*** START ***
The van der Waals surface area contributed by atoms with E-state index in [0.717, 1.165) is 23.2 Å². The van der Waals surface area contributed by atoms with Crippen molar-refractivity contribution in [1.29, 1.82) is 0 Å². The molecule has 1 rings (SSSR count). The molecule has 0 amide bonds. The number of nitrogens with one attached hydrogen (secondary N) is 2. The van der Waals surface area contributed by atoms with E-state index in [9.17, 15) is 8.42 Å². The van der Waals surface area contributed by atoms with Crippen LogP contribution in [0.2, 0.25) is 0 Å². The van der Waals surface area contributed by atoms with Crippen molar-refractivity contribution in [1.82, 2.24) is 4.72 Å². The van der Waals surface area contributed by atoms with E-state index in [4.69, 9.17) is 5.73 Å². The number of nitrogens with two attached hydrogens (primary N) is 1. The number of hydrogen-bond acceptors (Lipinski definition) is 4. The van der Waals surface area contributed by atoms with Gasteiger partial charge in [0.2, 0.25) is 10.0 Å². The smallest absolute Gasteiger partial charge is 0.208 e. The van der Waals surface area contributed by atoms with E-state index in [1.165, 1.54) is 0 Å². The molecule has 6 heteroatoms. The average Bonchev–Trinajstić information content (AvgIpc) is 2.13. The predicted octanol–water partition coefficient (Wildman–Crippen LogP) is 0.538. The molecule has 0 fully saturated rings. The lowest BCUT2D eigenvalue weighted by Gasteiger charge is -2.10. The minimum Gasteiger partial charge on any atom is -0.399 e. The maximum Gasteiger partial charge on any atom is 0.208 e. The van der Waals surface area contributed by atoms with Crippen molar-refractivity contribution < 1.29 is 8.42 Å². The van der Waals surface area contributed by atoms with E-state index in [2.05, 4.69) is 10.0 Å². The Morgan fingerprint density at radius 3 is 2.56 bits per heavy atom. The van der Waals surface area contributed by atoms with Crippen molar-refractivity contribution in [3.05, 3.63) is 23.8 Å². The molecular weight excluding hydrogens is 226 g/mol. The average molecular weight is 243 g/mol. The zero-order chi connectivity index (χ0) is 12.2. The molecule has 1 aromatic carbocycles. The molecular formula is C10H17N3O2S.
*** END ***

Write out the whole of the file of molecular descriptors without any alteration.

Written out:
The van der Waals surface area contributed by atoms with E-state index in [0.717, 1.165) is 23.2 Å². The van der Waals surface area contributed by atoms with Crippen molar-refractivity contribution in [1.29, 1.82) is 0 Å². The molecule has 1 rings (SSSR count). The molecule has 0 amide bonds. The number of nitrogens with one attached hydrogen (secondary N) is 2. The van der Waals surface area contributed by atoms with E-state index in [9.17, 15) is 8.42 Å². The van der Waals surface area contributed by atoms with Crippen LogP contribution in [0.2, 0.25) is 0 Å². The van der Waals surface area contributed by atoms with Crippen molar-refractivity contribution in [1.82, 2.24) is 4.72 Å². The van der Waals surface area contributed by atoms with E-state index in [4.69, 9.17) is 5.73 Å². The number of nitrogens with two attached hydrogens (primary N) is 1. The number of hydrogen-bond acceptors (Lipinski definition) is 4. The van der Waals surface area contributed by atoms with Gasteiger partial charge in [0.2, 0.25) is 10.0 Å². The smallest absolute Gasteiger partial charge is 0.208 e. The van der Waals surface area contributed by atoms with E-state index in [1.165, 1.54) is 0 Å². The molecule has 6 heteroatoms. The average Bonchev–Trinajstić information content (AvgIpc) is 2.13. The predicted octanol–water partition coefficient (Wildman–Crippen LogP) is 0.538. The molecule has 0 fully saturated rings. The lowest BCUT2D eigenvalue weighted by Gasteiger charge is -2.10. The minimum Gasteiger partial charge on any atom is -0.399 e. The maximum Gasteiger partial charge on any atom is 0.208 e. The van der Waals surface area contributed by atoms with Crippen molar-refractivity contribution < 1.29 is 8.42 Å². The van der Waals surface area contributed by atoms with E-state index in [2.05, 4.69) is 10.0 Å². The Morgan fingerprint density at radius 3 is 2.56 bits per heavy atom. The van der Waals surface area contributed by atoms with Crippen molar-refractivity contribution in [3.05, 3.63) is 23.8 Å². The molecular weight excluding hydrogens is 226 g/mol. The average molecular weight is 243 g/mol. The zero-order chi connectivity index (χ0) is 12.2. The molecule has 1 aromatic carbocycles. The molecular formula is C10H17N3O2S.